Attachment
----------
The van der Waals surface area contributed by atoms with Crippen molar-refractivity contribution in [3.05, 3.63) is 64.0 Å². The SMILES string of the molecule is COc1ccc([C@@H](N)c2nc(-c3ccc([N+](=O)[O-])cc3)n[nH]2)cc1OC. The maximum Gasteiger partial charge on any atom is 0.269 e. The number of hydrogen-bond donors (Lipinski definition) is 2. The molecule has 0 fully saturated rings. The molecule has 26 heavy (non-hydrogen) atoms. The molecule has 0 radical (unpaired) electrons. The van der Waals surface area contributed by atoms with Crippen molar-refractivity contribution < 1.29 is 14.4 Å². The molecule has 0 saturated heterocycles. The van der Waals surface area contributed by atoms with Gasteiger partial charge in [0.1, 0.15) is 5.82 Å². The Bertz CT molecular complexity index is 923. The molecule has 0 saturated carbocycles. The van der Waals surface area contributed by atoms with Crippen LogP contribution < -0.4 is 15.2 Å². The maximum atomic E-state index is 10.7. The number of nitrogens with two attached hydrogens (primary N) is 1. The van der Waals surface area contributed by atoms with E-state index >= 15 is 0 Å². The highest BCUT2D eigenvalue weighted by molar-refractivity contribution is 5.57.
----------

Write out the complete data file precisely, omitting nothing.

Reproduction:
The van der Waals surface area contributed by atoms with Crippen molar-refractivity contribution in [3.05, 3.63) is 64.0 Å². The SMILES string of the molecule is COc1ccc([C@@H](N)c2nc(-c3ccc([N+](=O)[O-])cc3)n[nH]2)cc1OC. The maximum Gasteiger partial charge on any atom is 0.269 e. The number of hydrogen-bond donors (Lipinski definition) is 2. The molecule has 0 fully saturated rings. The molecule has 26 heavy (non-hydrogen) atoms. The molecule has 0 radical (unpaired) electrons. The van der Waals surface area contributed by atoms with Crippen molar-refractivity contribution < 1.29 is 14.4 Å². The molecule has 0 saturated heterocycles. The van der Waals surface area contributed by atoms with Gasteiger partial charge in [0.1, 0.15) is 5.82 Å². The Bertz CT molecular complexity index is 923. The molecule has 0 saturated carbocycles. The van der Waals surface area contributed by atoms with Crippen LogP contribution < -0.4 is 15.2 Å². The maximum atomic E-state index is 10.7. The number of nitrogens with two attached hydrogens (primary N) is 1. The van der Waals surface area contributed by atoms with E-state index >= 15 is 0 Å². The highest BCUT2D eigenvalue weighted by molar-refractivity contribution is 5.57.